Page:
LONDON – Tower Resources has issued an update on its work on the Thali license offshore Cameroon, conducted via its subsidiary Tower Resources Cameroon.
The latter has a 100% interest in the shallow water Thali (ex-Dissoni) production-sharing contract (PSC) in the offshore Rio del Rey basin, awarded on Sept. 15, 2015 for an initial three-year exploration period.
The concession covers 119.2 sq km (46 sq mi) in water depths ranging from 8-48 m (26-157 ft) in Rio del Rey, a sub-basin of the Niger Delta which has to date produced more than 1 Bbbl of oil with estimated remaining reserves of 1.2 Bboe, primarily at subsurface depths of less than 2,000 m (6,562 ft).
Tower believes the Thali block could hold up to four distinct oil play systems, including the established play in which three discovery wells, one gas (Rumpi-1), one oil and gas (Njonji-2) and one oil (Njonji-1), have already been drilled.
Prior to interpretation of recently reprocessed 3D seismic data over the block, the most recent oil-in-place estimate for the Njonji discovery was 39 MMbbl, with 7-15 MMbbl recoverable.
Tower has now completed its environmental and social impact assessment covering its planned drilling on the block, including a well that the company is currently preparing to drill on Njonji.
The company submitted its report to the government in late June and received its certificate of environmental compliance on Aug. 6. This is valid for drilling operations encompassing multiple wells in the Thali license area, subject to operations starting over the next three years.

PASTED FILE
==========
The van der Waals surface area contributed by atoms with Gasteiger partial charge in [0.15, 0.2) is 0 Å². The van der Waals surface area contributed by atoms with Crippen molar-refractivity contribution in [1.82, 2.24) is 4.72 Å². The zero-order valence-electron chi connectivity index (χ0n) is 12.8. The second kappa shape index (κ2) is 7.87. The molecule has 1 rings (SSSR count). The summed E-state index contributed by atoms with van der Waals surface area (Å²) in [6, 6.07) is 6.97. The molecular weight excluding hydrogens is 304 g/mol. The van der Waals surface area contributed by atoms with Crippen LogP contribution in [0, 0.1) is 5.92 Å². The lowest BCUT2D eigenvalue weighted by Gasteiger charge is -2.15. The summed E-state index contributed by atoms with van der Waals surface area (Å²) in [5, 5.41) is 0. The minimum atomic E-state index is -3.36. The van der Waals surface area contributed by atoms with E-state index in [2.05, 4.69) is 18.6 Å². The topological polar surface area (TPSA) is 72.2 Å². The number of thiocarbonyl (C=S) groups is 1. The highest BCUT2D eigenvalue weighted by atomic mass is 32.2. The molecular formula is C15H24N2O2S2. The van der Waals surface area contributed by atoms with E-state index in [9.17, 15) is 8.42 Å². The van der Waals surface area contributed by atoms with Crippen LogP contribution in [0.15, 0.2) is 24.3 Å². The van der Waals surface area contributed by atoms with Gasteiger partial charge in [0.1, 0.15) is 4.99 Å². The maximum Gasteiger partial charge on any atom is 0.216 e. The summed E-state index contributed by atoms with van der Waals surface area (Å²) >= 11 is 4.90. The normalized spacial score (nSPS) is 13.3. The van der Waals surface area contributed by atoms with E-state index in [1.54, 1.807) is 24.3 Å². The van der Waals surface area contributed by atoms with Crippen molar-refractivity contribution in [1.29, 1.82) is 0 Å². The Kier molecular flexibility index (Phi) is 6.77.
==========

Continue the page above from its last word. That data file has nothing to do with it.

In addition, Tower has filed for an extension of up to one year of the license’s initial exploration period with the Ministry of Mines, Industry and Technological Development – the present expiration date is Sept. 14, 2018.
Finally, the company has undertaken substantial G&G work since receiving the reprocessed 3D seismic in April, which it has shared with Oilfield International Ltd., the consultants that are compiling the reserves report.
Initial interpretation of the reprocessed data suggests the gross intervals of key reservoirs increase toward the south and/or west of the original NJOM-1 well drilled by Total.
In addition, the improved resolution has provided a clearer definition of the faults that potentially separate the fault block compartments in Njonji but has also raised questions over whether some of these are actually sealing or not.
This suggests there might be fewer, larger fault block compartments at Njonji than the five originally interpreted by Total and later Tower itself.
The company is therefore undertaking further petrophysical analysis of nearby wells, using sonic/density/deep induction logs to enhance the seismic in order to better match the well log spectrum. This process emphasizes the higher frequencies and should lead to improved resolution.
And Tower is also refining its depositional model with more focused and detailed thickness mapping, to aid evaluation of the reservoir interval changes in 3D. Dr Tim Needham of The University of Leeds Institute of Applied Geoscience will conduct a fault seal analysis.
At the same time Tower is negotiating rig and associated service contracts for the upcoming Njonji well, having selected a provisional well location and performed well engineering.